Following the most recent batch of spy shots showing off a decidedly mid-engine Corvette, Autoblog took to detail some of the most prevalent and popular rumors surrounding the revolutionary Corvette. Absolutely nothing has been confirmed on this top-secret project, so anyone’s guess is valid at this point.
Without further ado, here are a few of the rumor highlights:
The pushrod V8 is dead
This isn’t so much a rumor as it is reality. There will come a point when the old-school pushrod V8 will simply not support more sophisticated VVT systems. Rumors peg the mid-engine Corvette to arrive with a pushrod V8 at first, but then an overhead-cam will follow to take its place. We’ll also add the rumor of a twin-turbocharged V6 engine appearing at some point in the mid-engine Corvette’s lifetime. That little rumor has yet to fade away, either.
The new Bowling Green assembly paint shop is really the mid-engine Corvette’s assembly line
It’s plausible that General Motors could be hiding funding for a new assembly line within the announcement of $439 million for a new paint shop at the Corvette’s Bowling Green assembly plant. The new paint shop will check in at 450,000 square-feet, which is nearly half the size of the entire plant currently. It’s also a pretty damn expensive paint shop for just one vehicle…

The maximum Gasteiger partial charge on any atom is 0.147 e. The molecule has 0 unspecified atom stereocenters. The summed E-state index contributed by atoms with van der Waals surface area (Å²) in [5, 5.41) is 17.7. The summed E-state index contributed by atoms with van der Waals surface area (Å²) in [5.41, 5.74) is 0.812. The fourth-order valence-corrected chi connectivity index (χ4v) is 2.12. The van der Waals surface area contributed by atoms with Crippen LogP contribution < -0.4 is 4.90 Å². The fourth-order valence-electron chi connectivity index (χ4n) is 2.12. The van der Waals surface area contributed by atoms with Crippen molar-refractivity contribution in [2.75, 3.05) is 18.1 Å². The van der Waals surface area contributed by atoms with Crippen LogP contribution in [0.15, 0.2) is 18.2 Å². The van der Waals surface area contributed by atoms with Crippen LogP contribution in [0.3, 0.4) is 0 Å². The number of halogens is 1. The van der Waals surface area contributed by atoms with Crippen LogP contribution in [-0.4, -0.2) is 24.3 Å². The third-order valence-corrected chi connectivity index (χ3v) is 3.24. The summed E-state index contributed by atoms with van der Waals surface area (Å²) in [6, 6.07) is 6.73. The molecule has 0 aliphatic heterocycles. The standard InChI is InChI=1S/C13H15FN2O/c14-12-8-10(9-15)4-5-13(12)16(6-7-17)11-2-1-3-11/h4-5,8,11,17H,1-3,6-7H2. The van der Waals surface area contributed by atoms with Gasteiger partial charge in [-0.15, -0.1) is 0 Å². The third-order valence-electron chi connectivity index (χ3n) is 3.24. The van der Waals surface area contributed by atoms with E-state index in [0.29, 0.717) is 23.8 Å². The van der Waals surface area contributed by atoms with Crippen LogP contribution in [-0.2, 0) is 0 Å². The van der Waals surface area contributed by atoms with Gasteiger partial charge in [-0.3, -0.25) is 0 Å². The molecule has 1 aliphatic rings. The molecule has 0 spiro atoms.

Corvette will be spun off as its own brand
There are arguments for and against this move. We’ve detailed them in the past, but it stands as an ongoing rumor to this day. Corvette could be spun off as its own brand to allow a fuller lineup of vehicles in the spirit of what Porsche has done. It could mean a front-engine Corvette sold alongside a mid-engine one, a hybrid and more. But, it’s likely Chevrolet will keep all the goodies for the foreseeable future.
It’s not a Corvette, but instead a Cadillac
Another long-running rumor is the idea that this is not a Corvette, but instead flagship Cadillac super car. There’s really no concrete evidence to suggest Cadillac will be gaining a mid-engine sports car, but the platform on which this rumor exists is solid. It would give Cadillac a true Audi R8 fighter (which launched under de Nysschen’s tenure at Audi) and the Corvette would retain its front-engine layout.